Wimbledon: Roger Federer won't talk about retirement after shock defeat
Roger Federer plans to "play for many more years to come" despite his shock second round exit at Wimbledon.
Last Updated: 27/06/13 11:58am
The reigning champion went down 6-7 (5/7) 7-6 (7/5) 7-5 7-6 (7/5) to a player ranked 116 in the world, bringing to an end his incredible run of 36 successive quarter-final appearances in grand slams.
The Swiss was bidding to win the tournament for a record eighth time but instead found himself having to respond to questions about his future after going down to the Ukrainian after exactly three hours on Centre Court.
When asked whether it felt like it was the end of an era, Federer replied: "No. I still have plans to play for many more years to come.
"It's normal for people to feel different after losing early all of a sudden. I'll be okay. I'm very happy about it. I wish (my run) wasn't going to end here today.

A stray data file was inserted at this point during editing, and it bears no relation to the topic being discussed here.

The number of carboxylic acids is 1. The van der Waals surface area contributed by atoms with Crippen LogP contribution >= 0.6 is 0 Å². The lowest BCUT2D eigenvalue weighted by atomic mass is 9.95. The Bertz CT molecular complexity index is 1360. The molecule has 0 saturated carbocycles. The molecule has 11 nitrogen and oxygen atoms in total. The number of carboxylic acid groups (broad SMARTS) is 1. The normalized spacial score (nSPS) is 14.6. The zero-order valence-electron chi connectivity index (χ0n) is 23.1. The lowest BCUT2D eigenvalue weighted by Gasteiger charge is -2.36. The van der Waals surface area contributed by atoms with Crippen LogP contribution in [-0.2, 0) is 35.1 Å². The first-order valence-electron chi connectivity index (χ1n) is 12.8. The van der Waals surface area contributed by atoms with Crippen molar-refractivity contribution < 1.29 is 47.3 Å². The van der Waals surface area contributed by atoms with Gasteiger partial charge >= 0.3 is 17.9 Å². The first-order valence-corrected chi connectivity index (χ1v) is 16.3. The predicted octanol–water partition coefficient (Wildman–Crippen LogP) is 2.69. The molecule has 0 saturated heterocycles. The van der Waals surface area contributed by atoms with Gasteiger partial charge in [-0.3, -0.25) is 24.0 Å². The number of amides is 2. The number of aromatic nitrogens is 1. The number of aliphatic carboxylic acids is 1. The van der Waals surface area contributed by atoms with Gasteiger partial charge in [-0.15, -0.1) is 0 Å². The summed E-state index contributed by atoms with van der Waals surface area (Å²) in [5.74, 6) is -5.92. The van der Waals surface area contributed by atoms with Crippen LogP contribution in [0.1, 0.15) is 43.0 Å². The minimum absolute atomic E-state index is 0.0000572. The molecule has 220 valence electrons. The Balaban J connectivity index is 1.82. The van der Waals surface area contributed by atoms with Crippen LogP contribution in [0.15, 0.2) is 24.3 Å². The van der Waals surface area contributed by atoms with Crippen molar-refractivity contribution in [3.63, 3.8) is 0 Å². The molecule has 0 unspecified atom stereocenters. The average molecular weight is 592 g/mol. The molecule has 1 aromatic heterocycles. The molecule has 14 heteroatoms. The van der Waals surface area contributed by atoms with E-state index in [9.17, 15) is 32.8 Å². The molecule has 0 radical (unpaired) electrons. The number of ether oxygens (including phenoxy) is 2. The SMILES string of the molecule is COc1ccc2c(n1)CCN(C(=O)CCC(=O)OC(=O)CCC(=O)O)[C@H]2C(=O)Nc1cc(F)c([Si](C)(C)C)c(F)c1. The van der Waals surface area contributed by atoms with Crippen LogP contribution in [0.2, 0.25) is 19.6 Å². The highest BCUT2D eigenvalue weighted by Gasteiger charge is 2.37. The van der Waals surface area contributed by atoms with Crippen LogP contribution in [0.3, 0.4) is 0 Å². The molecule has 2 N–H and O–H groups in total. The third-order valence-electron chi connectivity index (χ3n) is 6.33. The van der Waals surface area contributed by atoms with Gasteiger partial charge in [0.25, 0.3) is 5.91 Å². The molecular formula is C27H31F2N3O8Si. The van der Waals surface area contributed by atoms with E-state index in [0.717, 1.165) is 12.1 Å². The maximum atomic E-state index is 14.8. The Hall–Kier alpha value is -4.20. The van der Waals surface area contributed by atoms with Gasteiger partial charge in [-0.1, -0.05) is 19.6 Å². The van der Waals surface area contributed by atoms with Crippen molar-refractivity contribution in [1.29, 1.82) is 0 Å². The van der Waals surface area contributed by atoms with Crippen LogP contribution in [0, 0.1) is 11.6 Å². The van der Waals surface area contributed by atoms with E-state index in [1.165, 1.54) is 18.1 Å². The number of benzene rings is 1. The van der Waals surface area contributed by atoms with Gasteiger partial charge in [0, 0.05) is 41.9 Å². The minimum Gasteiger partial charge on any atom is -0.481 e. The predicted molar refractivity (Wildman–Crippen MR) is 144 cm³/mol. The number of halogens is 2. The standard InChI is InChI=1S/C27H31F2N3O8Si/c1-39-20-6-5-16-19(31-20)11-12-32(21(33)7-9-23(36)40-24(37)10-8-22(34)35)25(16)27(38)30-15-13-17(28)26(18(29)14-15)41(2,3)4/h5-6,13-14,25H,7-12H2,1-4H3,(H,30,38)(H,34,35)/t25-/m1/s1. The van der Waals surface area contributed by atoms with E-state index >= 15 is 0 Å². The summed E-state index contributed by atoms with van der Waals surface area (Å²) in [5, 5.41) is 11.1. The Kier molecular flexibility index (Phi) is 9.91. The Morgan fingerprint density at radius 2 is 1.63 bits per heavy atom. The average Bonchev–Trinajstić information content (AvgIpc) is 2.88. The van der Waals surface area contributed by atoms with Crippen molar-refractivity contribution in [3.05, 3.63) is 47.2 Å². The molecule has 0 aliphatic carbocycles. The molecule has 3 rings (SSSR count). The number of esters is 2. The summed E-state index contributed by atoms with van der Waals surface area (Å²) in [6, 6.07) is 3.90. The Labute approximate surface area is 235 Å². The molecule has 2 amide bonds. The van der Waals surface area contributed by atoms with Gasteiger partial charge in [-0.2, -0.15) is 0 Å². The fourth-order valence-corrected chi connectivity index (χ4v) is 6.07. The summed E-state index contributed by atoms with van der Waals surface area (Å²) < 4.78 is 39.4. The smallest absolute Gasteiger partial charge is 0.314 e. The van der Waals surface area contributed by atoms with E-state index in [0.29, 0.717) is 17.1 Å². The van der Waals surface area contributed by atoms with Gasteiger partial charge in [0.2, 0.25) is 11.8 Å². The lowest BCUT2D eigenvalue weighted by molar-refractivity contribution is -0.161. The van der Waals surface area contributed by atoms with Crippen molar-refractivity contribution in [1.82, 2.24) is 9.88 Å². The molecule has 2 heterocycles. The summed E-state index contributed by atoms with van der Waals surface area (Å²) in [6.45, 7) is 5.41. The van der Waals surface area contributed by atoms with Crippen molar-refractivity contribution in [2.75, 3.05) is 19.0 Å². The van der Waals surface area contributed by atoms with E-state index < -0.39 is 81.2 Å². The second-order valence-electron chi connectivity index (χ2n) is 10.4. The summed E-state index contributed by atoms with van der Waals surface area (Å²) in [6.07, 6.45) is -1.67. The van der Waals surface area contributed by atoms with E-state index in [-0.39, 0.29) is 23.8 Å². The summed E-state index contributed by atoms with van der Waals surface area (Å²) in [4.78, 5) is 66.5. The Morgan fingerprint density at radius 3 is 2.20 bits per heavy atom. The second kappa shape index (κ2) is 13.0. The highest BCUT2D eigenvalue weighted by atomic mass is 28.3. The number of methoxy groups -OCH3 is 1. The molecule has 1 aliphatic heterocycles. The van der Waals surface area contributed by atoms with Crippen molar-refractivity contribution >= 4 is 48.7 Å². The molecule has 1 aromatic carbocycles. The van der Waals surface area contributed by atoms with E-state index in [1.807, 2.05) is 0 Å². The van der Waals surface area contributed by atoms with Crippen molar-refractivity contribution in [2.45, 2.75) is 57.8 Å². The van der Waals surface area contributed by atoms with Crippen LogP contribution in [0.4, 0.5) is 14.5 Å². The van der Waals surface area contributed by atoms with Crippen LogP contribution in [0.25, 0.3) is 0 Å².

"But I don't think that's something fans are going to mourn, and neither am I.
"I can't panic at this point, that's clear. I just have to go back to work and come back stronger really.
"It's hard to do sometimes, but usually I do turnarounds pretty good.
"There's still a lot of tennis left.
"I'll appreciate what I've achieved when I'm retired and that's not right now."
Federer's exit comes after long-time rival Rafael Nadal failed to clear the first hurdle, while Jo-Wilfried Tsonga was another casualty on Wednesday after a knee injury forced him to pull out of his match against Latvia's Ernests Gulbis.